Home from Flagstaff

It should say “bring your money,” because you will need a lot of it at “OX:”

In Flagstaff on Sunday morning, Hal and I walked over to IHOP and had breakfast. I hadn’t been to an IHOP in a long time. It was just like eating at a Denny’s. It was good, but the best thing I saw was the homeless man who was eating breakfast in the restaurant, and a couple sitting near us paid for it. I overheard them, and I thought that was great. I would have done it, too. Nicole and I had briefly talked the day before about how things are changing, and I think one of the changes is going to be that we take care of each other. It’s already happening.

Hal and I walked back to the motel to finish packing. Before we’d left, we’d seen a rider from Utah in the parking lot packing his BMW 12GS. To my amazement, he was still there, still packing, when we returned from breakfast! He had two side cases, and one big top case, and he had a duffel bag behind the seat as well. He obviously wasn’t camping, but who knows, maybe he was on a long trip. We got out our stuff and started packing our bikes as well.

I packed my two small bags, and my backpack on top, and cinched it all down. I finished quickly, and the guy packing the 12GS looked over at me and said, “So, I’m guessing you teach a class on minimalist touring?” I laughed.

“No, “ I answered, “I just didn’t feel like hauling a bunch of stuff, and anyway, I have been finding that the more I travel, the less I feel I need to take.” He smiled and kept on packing. Then we started talking about our “multiple bike sickness,” which is having a garage full of bikes, and I mentioned that the more bikes I buy, the smaller they get. I don’t think he identified with that concept either. But he was a nice guy, and I am not criticizing. It’s just that I am moving toward less rather than more, and so far I am really happy with that.

Hal and I pulled out of the parking lot about 10 a.m. We knew our ride was only going to take three hours at the most, and that was if we dragged it out, so we weren’t in any big hurry. We went back onto Lake Mary Rd., retracing our tread from the day before. I was glad of the three layers of shirts and the wind-proof liner that I was wearing because I was right on the verge of being cold again. This is the part where I am a big sissy, but I don’t mind wearing layers. The wind kicked up, and it was strong, as it usually is this time of year in the high country. Several vendors had already taken down their displays at the OX. I knew that because they came toward us heading the other way on the road. They were probably headed toward Flagstaff and either I-40 or I-17, and I thought I would not want to be driving a big high-profile vehicle like that on I-40! It was going to be a wild ride for them because of the strong wind. I was also amazed at how many of them were already on the way home, and I thought the Expo was probably over.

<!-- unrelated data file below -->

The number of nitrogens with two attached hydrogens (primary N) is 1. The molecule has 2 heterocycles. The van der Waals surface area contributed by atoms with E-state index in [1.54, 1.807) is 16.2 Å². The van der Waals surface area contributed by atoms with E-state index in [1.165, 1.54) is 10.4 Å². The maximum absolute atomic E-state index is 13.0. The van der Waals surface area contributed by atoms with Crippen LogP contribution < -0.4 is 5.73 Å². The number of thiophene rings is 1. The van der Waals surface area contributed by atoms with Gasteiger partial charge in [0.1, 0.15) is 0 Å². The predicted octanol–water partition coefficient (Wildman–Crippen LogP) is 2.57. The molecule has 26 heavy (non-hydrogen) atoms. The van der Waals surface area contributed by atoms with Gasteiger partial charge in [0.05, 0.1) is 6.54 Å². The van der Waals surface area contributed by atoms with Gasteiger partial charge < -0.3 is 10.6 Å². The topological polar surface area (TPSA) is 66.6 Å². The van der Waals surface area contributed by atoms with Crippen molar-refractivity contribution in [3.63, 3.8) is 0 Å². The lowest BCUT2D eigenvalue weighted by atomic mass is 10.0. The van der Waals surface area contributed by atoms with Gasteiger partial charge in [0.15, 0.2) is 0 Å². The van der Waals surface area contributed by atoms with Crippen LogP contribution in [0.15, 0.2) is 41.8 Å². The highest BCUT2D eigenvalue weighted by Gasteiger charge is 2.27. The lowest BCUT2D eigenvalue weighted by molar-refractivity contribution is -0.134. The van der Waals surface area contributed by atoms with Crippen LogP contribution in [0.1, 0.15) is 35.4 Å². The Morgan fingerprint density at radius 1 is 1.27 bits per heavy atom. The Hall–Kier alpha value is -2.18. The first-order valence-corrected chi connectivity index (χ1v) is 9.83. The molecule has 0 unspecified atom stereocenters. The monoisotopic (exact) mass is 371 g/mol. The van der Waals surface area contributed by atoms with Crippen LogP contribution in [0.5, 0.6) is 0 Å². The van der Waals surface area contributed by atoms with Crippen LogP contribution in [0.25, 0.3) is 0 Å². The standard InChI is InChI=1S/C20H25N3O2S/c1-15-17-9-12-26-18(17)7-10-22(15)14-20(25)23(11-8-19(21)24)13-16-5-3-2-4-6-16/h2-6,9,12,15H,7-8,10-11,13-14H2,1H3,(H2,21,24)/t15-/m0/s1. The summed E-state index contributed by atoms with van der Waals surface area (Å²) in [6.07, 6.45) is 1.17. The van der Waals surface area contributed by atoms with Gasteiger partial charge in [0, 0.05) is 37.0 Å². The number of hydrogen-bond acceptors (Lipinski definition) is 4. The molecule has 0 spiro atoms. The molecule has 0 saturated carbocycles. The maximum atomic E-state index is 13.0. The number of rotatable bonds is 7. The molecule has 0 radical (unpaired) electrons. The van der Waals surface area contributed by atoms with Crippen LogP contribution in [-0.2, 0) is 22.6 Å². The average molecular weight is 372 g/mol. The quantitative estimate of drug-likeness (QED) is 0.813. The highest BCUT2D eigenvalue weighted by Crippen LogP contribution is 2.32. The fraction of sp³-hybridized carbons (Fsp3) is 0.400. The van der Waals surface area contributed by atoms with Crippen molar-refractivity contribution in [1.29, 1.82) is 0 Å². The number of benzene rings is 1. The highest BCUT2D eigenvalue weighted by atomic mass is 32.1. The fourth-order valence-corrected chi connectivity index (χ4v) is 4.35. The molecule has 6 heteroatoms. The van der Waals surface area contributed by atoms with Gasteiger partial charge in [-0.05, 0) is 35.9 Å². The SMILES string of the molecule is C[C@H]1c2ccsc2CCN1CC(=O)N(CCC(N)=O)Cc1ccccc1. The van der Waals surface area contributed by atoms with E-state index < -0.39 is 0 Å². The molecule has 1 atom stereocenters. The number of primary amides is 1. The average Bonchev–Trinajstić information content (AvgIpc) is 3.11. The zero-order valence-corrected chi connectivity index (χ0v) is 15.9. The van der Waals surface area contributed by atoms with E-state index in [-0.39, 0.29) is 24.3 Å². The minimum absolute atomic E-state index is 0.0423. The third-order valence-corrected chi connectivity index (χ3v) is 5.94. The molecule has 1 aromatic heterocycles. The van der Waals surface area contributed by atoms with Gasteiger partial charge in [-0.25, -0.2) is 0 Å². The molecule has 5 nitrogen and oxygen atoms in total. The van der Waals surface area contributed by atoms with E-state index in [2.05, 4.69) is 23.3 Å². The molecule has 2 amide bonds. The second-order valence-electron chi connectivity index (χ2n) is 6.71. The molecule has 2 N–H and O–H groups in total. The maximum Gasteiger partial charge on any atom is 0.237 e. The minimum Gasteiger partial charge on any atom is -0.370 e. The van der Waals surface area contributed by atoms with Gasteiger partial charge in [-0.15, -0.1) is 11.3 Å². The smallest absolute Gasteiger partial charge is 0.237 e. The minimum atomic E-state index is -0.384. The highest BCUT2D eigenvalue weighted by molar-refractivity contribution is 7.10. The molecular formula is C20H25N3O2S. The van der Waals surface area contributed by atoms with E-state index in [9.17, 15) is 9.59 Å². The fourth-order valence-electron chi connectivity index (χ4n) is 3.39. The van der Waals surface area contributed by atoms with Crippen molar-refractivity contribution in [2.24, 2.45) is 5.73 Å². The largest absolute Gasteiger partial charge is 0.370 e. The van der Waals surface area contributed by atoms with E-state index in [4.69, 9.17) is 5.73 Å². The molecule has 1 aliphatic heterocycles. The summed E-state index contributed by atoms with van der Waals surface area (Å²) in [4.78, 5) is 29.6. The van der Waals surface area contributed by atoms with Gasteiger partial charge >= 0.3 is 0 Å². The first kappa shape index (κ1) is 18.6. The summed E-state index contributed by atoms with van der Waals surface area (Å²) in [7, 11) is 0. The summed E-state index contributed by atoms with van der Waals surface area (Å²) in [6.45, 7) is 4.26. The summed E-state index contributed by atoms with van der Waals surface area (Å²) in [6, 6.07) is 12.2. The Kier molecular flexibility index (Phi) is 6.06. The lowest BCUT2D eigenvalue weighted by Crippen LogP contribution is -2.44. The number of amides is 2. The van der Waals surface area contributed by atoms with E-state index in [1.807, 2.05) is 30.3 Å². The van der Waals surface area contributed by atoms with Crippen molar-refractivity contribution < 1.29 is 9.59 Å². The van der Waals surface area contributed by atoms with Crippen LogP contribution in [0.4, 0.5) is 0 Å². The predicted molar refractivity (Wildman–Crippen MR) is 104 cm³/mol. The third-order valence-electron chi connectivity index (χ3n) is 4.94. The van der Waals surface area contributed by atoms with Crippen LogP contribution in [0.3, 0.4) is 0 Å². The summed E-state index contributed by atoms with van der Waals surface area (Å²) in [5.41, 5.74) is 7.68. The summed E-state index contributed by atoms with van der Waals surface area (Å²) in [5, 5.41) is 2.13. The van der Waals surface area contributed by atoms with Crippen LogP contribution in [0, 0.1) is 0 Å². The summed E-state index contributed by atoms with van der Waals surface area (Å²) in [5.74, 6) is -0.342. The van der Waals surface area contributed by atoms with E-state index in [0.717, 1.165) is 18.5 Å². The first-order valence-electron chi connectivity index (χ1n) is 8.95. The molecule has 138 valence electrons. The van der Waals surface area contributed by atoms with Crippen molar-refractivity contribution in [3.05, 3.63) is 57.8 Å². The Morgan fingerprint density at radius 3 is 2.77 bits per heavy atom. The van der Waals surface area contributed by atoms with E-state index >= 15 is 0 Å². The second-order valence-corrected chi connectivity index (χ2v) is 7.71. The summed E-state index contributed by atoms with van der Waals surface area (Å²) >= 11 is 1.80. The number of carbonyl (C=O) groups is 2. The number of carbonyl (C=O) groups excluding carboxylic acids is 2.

We turned on Mormon Lake Rd., the west end of it, and followed the road as it wove through the tall pine trees down toward the east end. We only rode past the area where the expo was because I wanted to see if they were actually charging to get in when half the vendors were already on the road to go home. OX was charging admission, of course. We cruised by and left them to it.

I had wanted to take photos of some horses I’d seen grazing in a pasture at the east end of the road. Unfortunately, they were far away from the road on Sunday morning, and it was ridiculous to try and get a meaningful shot. I did not have the big camera, and the zoom on the little camera, while adequate, would not be able to deal with that long distance. So, Hal and I pulled over, talked briefly, then headed out onto Lake Mary Rd., which would eventually take us to the 87, and then back through Pine, Strawberry, and Payson.

On the way home, the road was much more crowded than it had been on the way north. That is because everybody who lives in Phoenix heads for the high country on summer weekends to escape the heat. In fact, by the time we got to Payson, the traffic was terrible. We tried to turn into our usual Circle K gas station, and I actually had to stop in the road to wait for the people in front of me to get out of the way. This was due to a gaggle of H-D riders who were clogging up the entire gas station. It wasn’t that they were fueling up, they were just in the way, and being inconsiderate. We squeezed in anyway so we could buy fuel. We were laughing at them to ourselves because they pretend to be “individualists,” free, and no one tells them what to do. But they all looked exactly alike – big bellies, beards, and dressed in some kind of H-D-emblazoned poser gear. And almost all their bikes were exactly the same.

They did not move their bikes. It was making me super-mad. I had wanted to get some coffee at the gas station, take a short break to drag out the trip home, but these jerks were making it impossible. Fortunately, Hal came up with the same solution that I did, and that was to go back up to the Crosswinds Restaurant at Payson Airport for a piece of pie and a coffee. And maybe a “piece of some peace.”

We each had a piece of pie when we got there, mine was strawberry-rhubarb, and it gave us a few more minutes on the road. Alas, we’d dragged it out long enough, and it was time to leave. We said our goodbyes because we wouldn’t stop again, and rode down the hill into the heat island that is Phoenix.

It was a good riding weekend, 350+ miles of enjoyment. It really is being on the motorcycle that is the important part to me, and I was so happy to be out on the road!


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